Basquiat’s Notebooks at the Brooklyn Museum Offer a Glimpse Into the Private Life of an Icon

See our exclusive interview with the curators of "Basquiat: The Unknown Notebooks."

 

Jean-Michel Basquiat left an indelible mark on the art world—a mark, that is, made not only in paint but in pen-and-ink and pencil too. That mark is abundantly evident at the Brooklyn Museum’s current exhibition “Basquiat: The Unknown Notebooks.”

With over 160 never-before-seen pages pulled from eight personal journals juxtaposed with 32 paintings, the exhibition, which is on view through August 23, is a testament to Basquiat’s prolific nature as well as his dynamic inner life (see Basquiat and His Journals Unbound at the Brooklyn Museum).

“[Basquiat’s] effort was to rewrite contemporary art, and bring African-Americans into the fold,” notes Tricia Laughlin Bloom, former associate curator at the Brooklyn Museum in our exclusive video interview, above, with artnet News. “And he did that.”

“There’s this whole other side to his work, which is more contained and conceptual and poetic,” Bloom says of the exhibition.

In addition to giving visitors a glimpse inside Basquiat’s private world—which is filled with doodles and poems, half-heartedly crossed out words and scribbled grocery lists—the notebooks provide a new context with which to understand his paintings.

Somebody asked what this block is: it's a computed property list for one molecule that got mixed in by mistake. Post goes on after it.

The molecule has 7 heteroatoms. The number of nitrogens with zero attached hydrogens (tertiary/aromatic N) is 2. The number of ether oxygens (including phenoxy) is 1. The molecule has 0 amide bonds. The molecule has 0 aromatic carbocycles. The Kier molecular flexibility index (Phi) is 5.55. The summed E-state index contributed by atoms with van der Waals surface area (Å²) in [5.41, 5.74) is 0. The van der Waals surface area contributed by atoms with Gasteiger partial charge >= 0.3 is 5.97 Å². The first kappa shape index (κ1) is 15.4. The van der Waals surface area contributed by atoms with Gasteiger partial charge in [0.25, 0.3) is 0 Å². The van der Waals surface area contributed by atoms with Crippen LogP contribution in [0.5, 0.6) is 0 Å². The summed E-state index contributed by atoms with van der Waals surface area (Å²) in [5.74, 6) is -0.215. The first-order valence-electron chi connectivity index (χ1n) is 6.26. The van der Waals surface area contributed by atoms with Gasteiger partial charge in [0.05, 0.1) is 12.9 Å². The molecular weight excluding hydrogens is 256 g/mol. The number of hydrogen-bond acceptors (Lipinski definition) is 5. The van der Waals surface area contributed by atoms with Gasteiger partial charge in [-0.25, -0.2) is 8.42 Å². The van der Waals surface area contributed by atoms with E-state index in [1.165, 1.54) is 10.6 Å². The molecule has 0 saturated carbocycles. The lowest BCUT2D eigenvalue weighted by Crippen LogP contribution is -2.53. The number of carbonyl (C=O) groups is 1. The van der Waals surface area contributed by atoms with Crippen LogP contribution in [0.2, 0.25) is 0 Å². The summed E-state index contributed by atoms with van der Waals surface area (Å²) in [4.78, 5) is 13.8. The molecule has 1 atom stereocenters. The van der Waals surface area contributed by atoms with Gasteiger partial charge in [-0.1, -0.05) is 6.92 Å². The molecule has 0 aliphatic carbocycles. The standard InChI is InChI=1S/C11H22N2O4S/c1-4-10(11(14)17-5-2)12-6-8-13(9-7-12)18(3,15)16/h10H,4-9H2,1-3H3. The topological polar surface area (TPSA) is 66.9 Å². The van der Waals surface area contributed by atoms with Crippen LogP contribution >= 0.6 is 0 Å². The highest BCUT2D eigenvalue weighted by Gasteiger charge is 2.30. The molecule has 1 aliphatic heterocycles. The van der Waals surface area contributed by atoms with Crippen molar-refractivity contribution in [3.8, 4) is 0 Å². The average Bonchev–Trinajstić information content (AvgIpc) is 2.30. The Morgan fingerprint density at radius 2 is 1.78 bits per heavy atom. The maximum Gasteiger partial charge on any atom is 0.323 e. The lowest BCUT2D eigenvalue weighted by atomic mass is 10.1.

“He actually really transfers…these [notebook] aesthetics into larger scale painting,” explains guest curator and Basquiat scholar Dieter Buchhart. “It’s a lot about concrete, hip-hop poetry…but also the structure of the words, the structure of the poem provides a visual element.”

The show also features two videos of Basquiat—a three-minute short that shows him creating graffiti in the early 1980s along with a 23-minute interview. And for those who prefer to pore over each page of the journals at leisure, each page has been reproduced in the exhibition catalogue.

Whether you’re a nerd or a newcomer, “The Unknown Notebooks” won’t disappoint. “For people that are coming to Basquiat for the first time, they will find it exciting,” says Bloom. “But for Basquiat aficionados and fans, it’s going to be a real knockout.”


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